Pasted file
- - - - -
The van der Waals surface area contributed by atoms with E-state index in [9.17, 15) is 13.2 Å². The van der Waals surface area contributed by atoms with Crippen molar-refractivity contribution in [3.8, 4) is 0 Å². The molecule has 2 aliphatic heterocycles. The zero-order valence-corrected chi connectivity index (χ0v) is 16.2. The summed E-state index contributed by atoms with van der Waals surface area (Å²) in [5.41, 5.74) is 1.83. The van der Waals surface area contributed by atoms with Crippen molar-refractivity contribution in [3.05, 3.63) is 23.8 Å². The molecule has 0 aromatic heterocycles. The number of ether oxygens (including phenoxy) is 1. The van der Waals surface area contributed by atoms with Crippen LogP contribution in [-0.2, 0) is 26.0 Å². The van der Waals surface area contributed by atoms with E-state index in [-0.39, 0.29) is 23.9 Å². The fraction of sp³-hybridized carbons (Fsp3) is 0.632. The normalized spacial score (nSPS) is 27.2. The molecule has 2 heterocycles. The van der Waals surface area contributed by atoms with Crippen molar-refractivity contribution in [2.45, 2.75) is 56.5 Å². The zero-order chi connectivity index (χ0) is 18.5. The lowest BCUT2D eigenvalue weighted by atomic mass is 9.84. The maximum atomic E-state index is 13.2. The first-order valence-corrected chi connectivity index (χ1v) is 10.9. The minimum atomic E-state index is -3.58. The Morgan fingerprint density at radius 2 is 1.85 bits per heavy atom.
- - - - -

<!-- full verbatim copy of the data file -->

The van der Waals surface area contributed by atoms with E-state index in [9.17, 15) is 13.2 Å². The van der Waals surface area contributed by atoms with Crippen molar-refractivity contribution in [3.8, 4) is 0 Å². The molecule has 2 aliphatic heterocycles. The zero-order valence-corrected chi connectivity index (χ0v) is 16.2. The summed E-state index contributed by atoms with van der Waals surface area (Å²) in [5.41, 5.74) is 1.83. The van der Waals surface area contributed by atoms with Crippen molar-refractivity contribution in [3.05, 3.63) is 23.8 Å². The molecule has 0 aromatic heterocycles. The number of ether oxygens (including phenoxy) is 1. The van der Waals surface area contributed by atoms with Crippen LogP contribution in [-0.2, 0) is 26.0 Å². The van der Waals surface area contributed by atoms with E-state index in [-0.39, 0.29) is 23.9 Å². The fraction of sp³-hybridized carbons (Fsp3) is 0.632. The normalized spacial score (nSPS) is 27.2. The molecule has 2 heterocycles. The van der Waals surface area contributed by atoms with Crippen molar-refractivity contribution in [2.45, 2.75) is 56.5 Å². The zero-order chi connectivity index (χ0) is 18.5. The lowest BCUT2D eigenvalue weighted by atomic mass is 9.84. The maximum atomic E-state index is 13.2. The first-order valence-corrected chi connectivity index (χ1v) is 10.9. The minimum atomic E-state index is -3.58. The Morgan fingerprint density at radius 2 is 1.85 bits per heavy atom.